Its hard to describe the amount of emotional physical and mental stress the Leaving Cert can place on students. It seems ridiculous to think that students could be so affected by a series of examinations, but they are. There are different pressure points throughout the final year at school usually starting during Christmas Exams if the school offers that. Students will spend time at home revising for these and nights become long and mental burn out is easy with the intensity of study that is required . Some schools do these exams before Christmas and some do them after Christmas. If you are unlucky enough to do them after Christmas then you ‘ll lose out on the relaxation that is normally associated with Christmas, and even if you do them before Christmas you are SUPPOSED to be spending your Christmas revising anyway!
Then there are the trial examinations (mocks). In some schools these come before the mid term break and in other schools after the mid term break. In our case it was after the mid term break so that entire break is spent revising too. Roll on the oral exams and the performance exams and any third level interviews you might have.
Then Easter arrives. The heat is really on now. The entire break is devoted to revision and study. This year the calendar did not help as Easter cam very very late, so the final term which is supposed to provide some buffer between the Easter break and the start of the exams was only five weeks long. In my son;s case his Higher Maths course was actually incomplete by the time term ended and he had to go into school with the rest of his class in the two weeks before the Leaving Cert started to get the final lessons to complete it.
So basically there is no real rest period. The last rest is the October mid term. In my sons case he was hospitalised with a life threatening condition called quinsy during that break, so he had to balance resting for six weeks afterwards with the stress of exam performance. Some kids are as healthy as trouts and impervious to any such mental physical and emotional stress. Stress busting activities such as sport and music can be very helpful in this regard.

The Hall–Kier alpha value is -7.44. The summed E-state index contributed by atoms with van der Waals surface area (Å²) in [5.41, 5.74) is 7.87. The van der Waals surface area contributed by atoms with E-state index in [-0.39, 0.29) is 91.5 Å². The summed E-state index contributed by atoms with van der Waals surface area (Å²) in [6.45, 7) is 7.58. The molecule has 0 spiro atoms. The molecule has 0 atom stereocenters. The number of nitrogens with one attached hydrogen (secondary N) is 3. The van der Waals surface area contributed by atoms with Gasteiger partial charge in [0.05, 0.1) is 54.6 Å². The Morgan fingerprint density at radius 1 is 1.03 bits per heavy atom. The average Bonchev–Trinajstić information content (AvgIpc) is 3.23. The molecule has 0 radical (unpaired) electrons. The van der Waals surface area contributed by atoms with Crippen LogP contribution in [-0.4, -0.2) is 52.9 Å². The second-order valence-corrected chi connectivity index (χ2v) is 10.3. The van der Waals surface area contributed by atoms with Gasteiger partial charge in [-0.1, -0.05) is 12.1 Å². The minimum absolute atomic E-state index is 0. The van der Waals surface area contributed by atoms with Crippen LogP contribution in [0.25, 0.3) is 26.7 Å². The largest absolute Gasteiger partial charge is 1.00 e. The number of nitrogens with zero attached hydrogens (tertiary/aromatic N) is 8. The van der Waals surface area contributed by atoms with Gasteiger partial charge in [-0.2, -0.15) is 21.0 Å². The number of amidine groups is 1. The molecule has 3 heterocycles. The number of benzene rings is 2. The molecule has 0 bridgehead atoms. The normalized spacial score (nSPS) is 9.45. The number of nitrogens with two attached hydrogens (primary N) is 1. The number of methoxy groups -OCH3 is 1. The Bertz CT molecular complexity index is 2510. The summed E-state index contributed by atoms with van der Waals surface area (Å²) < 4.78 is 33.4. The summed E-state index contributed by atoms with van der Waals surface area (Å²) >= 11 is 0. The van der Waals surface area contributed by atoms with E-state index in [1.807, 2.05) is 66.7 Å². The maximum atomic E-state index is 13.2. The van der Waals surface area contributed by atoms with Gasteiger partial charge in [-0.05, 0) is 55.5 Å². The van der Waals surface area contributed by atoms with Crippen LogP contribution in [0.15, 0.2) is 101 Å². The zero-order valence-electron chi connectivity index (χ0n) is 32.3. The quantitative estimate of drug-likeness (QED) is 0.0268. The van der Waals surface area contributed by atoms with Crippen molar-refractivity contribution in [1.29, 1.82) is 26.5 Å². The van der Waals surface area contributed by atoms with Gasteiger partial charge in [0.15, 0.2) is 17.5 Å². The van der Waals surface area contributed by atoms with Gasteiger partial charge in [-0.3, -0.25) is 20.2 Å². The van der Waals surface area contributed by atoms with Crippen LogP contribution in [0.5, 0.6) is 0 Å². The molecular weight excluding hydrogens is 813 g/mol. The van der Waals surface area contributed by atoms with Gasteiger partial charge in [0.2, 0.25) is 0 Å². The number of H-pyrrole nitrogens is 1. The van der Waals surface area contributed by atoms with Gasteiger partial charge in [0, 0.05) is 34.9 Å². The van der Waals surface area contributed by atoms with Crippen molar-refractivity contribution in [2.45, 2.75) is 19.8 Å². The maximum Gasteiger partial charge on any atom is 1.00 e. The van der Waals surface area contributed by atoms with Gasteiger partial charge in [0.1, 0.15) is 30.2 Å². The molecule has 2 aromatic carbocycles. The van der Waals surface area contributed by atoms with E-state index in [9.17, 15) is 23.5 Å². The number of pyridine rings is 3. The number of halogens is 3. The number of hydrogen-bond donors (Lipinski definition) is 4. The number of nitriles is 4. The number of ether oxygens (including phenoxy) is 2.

As a parent you have to do your best to keep your student healthy in the six months running up to the Leaving Cert and during the Leaving Cert . The leaving Cert is ruthless, it makes no exceptions during the exam period for sickness, and limited provision doing Oral Examinations and Performance Examinations.
What can you do as a parent?
1. Ensuring a healthy diet
Try to ensure that your student starts to eat well in the year running up to the Leaving Cert.This means introducing food that are high in antioxidants and also vitamin and mineral rich. Fresh fruit, fresh vegetables, limited fast food and caffeinated drinks, limited amounts of sugar and processed foods will go a long way to ensure a healthy diet. Also trying to ensure that foods are as close to their natural state as possible can help. Organic food is always better than inorganic food, but not everyone can afford or acces organic food all the time. If your student eats fish then fatty fish such as salmon or mackerel are good options as they are high in essential omegas and fats good for concentration and brain support! Again not every student likes fish so essential omegas can be supplemented.
Obviously, many students turn 18 during their Leaving Cert Year and so they become adult and responsible for their own food and beverage choices. This includes alcohol. Ideally, you have given them good support and they will realise that binge drinking with their mates is not a good idea during this time.
2. Preventative Care including good sleep patterns
Well preventative care only goes as far as your student being willing to comply with it! Many students are at an age where they know it all at this stage! None the less good sleep patterns are essential. That means trying to get to bed not too late and waking up early not at the last minute can help. Also useful is trying to ensure consistency. That is to say not staying up until 2am on the weekend and then trying to get to sleep at 10pm the next day. Its also worth remembering that when your student is sleeping during the Leaving Cert, even though the weather may not be great (as this year) the daylight will persist well past 1030pm; and it will look and feel like 5pm. It may be no harm to invest in full blackout blinds if your student is bothered by the light.